In order to achieve this three dimensional shape, .excess material from membranes 100-102 is gathered up in pleats 106, which extend from base 90 and 92 respectively toward hole 104. As pleats 106 approach hole 104, increased amounts of membrane 100-102 material are gathered in pleats 106. Thus with reference to FIG. 7, as plant stem 108 expands, hole 104 expands without excessively gripping plant stem 108. The upward slope of membrane 100 guides insects and other debris away from plant stem 108 while the inward or downward slope of membrane 102 guides nutrient solution contained within container 12 away from hole 104 preventing leakage when inverted as shown in FIG. 7. When air is evacuated from growing container 12, as discussed above, lowered pressure within container 12 urges membrane 100 to tightly grip plant stem 108 temporarily securing the seal against stem 108. When the container is inverted, for whatever reason, nutrient solution pushes against membrane 102, urging it to tightly grip plant stem 108, temporarily securing the seal against stem 108 and preventing leakage of nutrient solution.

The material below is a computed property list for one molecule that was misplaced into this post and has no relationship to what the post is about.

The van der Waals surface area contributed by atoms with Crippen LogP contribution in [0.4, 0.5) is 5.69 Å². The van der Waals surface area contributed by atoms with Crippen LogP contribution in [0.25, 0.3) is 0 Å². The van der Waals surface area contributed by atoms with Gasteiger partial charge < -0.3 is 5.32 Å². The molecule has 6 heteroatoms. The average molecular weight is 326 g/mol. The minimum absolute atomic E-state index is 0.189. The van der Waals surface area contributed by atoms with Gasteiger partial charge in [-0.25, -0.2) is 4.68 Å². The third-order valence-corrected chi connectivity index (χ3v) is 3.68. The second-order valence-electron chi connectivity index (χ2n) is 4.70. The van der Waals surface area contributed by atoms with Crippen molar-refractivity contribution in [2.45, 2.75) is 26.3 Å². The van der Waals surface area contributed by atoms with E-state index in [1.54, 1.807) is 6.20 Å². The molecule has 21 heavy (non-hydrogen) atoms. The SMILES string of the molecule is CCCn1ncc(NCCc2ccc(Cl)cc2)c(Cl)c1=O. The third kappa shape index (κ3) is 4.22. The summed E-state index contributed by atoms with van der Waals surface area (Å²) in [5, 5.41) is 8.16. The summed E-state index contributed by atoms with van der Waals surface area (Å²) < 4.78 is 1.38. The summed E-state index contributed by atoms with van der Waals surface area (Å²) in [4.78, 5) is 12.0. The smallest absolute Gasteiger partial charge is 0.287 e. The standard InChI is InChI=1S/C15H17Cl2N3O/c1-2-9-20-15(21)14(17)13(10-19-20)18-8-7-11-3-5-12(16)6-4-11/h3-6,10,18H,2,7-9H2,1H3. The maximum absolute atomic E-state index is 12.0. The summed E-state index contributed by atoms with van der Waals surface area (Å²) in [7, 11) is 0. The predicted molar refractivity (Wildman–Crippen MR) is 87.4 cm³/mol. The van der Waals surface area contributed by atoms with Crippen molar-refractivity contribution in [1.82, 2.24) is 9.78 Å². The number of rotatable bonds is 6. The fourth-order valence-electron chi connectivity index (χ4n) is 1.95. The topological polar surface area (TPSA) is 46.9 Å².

FIG. 8 show another embodiment of a seal generally designated 110. Seal 110 is generally identical to seal 84, including a top section 112 having a top base 114 and a bottom section 116 having a bottom base 118. However, in this specific embodiment, top base 114 and bottom base 118 are formed into an integral member with a groove 120 circumscribing seal 110 intermediate base 114 and base 118. Seal 110 is fabricated of a flexible material as described previously, which can be deformed for insertion of bottom section 116 through opening 26 of container 12. When properly inserted, the section of growing container 12 which immediately surrounds opening 26 is received within groove 120. The bottom of top base 114 and the top of bottom base 118 contact the section of growing container 12 which immediately surrounds opening 26, substantially hermetically attaching seal 110 to container 12.